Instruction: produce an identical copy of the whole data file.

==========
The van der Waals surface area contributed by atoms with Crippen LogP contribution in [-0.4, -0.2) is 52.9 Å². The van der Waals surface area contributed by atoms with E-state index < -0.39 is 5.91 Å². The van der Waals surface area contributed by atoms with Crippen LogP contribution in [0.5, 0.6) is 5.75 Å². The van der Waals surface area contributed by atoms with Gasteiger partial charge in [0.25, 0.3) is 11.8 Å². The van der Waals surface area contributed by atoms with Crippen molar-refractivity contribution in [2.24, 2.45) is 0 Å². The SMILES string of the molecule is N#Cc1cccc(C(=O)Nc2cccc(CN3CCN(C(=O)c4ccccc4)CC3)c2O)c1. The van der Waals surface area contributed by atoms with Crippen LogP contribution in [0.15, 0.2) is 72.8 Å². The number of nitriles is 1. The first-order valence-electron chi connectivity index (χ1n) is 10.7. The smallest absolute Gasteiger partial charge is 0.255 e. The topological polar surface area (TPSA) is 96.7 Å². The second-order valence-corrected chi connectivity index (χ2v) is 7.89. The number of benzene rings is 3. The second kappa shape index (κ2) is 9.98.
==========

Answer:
The van der Waals surface area contributed by atoms with Crippen LogP contribution in [-0.4, -0.2) is 52.9 Å². The van der Waals surface area contributed by atoms with E-state index < -0.39 is 5.91 Å². The van der Waals surface area contributed by atoms with Crippen LogP contribution in [0.5, 0.6) is 5.75 Å². The van der Waals surface area contributed by atoms with Gasteiger partial charge in [0.25, 0.3) is 11.8 Å². The van der Waals surface area contributed by atoms with Crippen molar-refractivity contribution in [2.24, 2.45) is 0 Å². The SMILES string of the molecule is N#Cc1cccc(C(=O)Nc2cccc(CN3CCN(C(=O)c4ccccc4)CC3)c2O)c1. The van der Waals surface area contributed by atoms with Crippen LogP contribution in [0.15, 0.2) is 72.8 Å². The number of nitriles is 1. The first-order valence-electron chi connectivity index (χ1n) is 10.7. The smallest absolute Gasteiger partial charge is 0.255 e. The topological polar surface area (TPSA) is 96.7 Å². The second-order valence-corrected chi connectivity index (χ2v) is 7.89. The number of benzene rings is 3. The second kappa shape index (κ2) is 9.98.